My notes on how to use this mount.
Setup is relatively simple, but much more involved than altazimuth mounts we might be used to.
First, we balance in the right ascension, then in declination.
RA balancing is necessary for accurate tracking when using motor. It also eliminates undue stress on the mount.
DEC balancing is necessary to prevent sudden motions when the DEC clamp is released.
- Release the RA clamp (the lower clutch), and position the telescope off to one side of the mount. The counterweight bar should be horizontal on the opposite side of the mount.
- Release your hold on the telescope - gradually - to see which way the telescope roles (to one direction or the other)
- Move the counterweight as necessary to balance the telescope (remains stationary when the RA clamp is released).
- Tighten locking screw to hold counterweights in place.
- Release the RA clamp and position the telescope off to one side of the mount - basically, same start as when balancing in RA.
- Lock the RA clamp to hold the telescope in place.
- Release the DEC clamp, and rotate the telescope until the telescope is parallel to the ground
- Gently release hold on the telescope to see which way it rotates. As with before, don’t let go entirely.
- Move the telescope on the mounting bracket in either direction until the telescope doesn’t move, as tested in part 4.
- Tighten the mounting bracket screws.
Now we get to the part of what makes equatorial mounts actually different than altazimuth mounts. This is necessary to track the stars correctly.
The goal is to place the telescope’s axis of rotation parallel to the Earth’s axis of rotation. This is done by moving the telescope vertically (altitude) and horizontally (azimuth), not in RA or DEC.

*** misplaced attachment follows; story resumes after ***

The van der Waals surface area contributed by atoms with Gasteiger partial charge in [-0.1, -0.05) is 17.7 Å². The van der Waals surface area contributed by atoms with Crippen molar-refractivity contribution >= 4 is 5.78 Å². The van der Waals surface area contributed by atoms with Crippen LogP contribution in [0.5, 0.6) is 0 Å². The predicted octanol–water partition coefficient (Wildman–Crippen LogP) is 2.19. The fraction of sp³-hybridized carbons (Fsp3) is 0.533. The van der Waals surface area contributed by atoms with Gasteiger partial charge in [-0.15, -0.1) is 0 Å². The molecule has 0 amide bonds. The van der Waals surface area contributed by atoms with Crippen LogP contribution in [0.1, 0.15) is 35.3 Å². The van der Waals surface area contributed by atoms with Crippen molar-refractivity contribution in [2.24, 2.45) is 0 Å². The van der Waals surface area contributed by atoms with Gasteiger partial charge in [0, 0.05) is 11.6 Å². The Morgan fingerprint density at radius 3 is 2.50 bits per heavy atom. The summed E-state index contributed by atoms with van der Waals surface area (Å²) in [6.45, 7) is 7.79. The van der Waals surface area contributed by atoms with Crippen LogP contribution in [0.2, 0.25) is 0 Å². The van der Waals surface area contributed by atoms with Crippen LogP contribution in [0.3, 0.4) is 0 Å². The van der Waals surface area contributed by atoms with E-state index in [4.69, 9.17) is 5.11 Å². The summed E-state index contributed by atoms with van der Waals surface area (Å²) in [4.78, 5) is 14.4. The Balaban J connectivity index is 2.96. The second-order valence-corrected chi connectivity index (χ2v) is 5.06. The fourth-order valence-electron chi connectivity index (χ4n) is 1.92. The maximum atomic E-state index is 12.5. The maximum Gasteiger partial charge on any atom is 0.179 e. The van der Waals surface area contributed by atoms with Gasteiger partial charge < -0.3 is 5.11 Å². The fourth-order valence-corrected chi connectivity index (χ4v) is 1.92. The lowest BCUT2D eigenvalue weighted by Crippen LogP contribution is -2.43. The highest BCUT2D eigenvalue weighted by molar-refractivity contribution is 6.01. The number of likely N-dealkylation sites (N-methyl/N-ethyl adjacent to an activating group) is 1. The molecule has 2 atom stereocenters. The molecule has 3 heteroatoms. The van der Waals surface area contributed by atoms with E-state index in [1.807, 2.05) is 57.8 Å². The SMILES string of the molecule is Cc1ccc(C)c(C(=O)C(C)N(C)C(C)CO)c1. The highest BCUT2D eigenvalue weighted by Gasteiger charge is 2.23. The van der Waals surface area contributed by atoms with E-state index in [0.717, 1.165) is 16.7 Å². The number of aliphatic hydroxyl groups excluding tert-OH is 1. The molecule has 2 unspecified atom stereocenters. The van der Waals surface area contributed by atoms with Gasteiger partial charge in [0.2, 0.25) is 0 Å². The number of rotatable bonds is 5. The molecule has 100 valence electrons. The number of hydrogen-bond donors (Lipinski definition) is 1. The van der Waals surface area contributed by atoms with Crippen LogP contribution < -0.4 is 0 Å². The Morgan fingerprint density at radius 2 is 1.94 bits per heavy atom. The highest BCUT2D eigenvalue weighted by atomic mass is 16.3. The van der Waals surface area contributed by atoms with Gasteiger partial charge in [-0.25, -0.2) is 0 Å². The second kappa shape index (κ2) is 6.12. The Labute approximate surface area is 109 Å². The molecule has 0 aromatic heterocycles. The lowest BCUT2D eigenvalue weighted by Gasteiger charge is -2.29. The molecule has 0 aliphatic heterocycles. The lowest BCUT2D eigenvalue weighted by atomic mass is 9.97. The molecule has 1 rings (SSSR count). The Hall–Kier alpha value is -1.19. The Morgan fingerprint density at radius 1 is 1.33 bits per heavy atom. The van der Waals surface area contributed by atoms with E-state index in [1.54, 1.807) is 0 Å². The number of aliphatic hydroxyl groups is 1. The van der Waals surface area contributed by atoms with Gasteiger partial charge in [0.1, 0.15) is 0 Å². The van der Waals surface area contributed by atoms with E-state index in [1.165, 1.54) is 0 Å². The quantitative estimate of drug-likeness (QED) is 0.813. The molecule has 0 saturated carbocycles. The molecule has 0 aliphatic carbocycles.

Note that the mount can really only be adjusted between 20 and 60 degrees.
There are a few ways to do this.
This is the easiest way to align a telescope. It also can be done in daylight, because it only requires that you know which way is (true) north, and your latitude (degrees above the equator). This is also the least accurate, but it gets close enough for short exposure astrophotography.
- Make sure the polar axis of the mount is pointing due north.
- Level the tripod (there’s a bubble level built into the mount for this purpose)
- Adjust the mount in altitude until the latitude indicator points to your latitude.
This is conceptually simple. Polaris is less than a degree away from the celestial north pole, so you use Polaris as a stand-in for the celestial north pole. It’s about as accurate as the latitude scale method.
- Make sure the polar axis is pointing north.
- Loosen the DEC clutch nob and move the telescope so that the tube is parallel to the polar axis. When this is done, the declination setting circle will read +90 degrees. If the declination setting circle is not aligned, move the telescope so that the tube is parallel to the polar axis.
- Adjust the mount in altitude and/or azimuth until Polaris is in the field of view of the finder.
- Center Polaris using those same altitude/azimuth controls. Do not move the telescope in RA or DEC.
This takes the longest amount of time, but produces the best results. In this, you’re looking at two stars to see how much they drift in declination over time, which tells you how out of alignment you are from the polar axis. Because this takes a while, you should first get a rough alignment (using either latitude scale or pointing roughly at a polar axis).
The idea here is to choose two bright stars - one near the eastern horizon and one due south near the meridian. Both should be near the celestial equator (0 declination).
For the southern star, choose one within half a degree of the meridian, and 5 degrees of the celestial equator. If the star drifts north, the polar axis is too far east. If it drifts south, the polar axis is too far west.
Once that star no longer drifts, we move on the the eastern star. This should be 20 degrees above the horizon and within 5 degrees of the celestial equator. If it drifts south, the polar axis is too low. If it drifts north, the polar axis is too low. Adjust the latitude scale to fix this.
See this guide from Shoestring Astronomy.
Last updated: 2019-09-14 20:55:42 -0700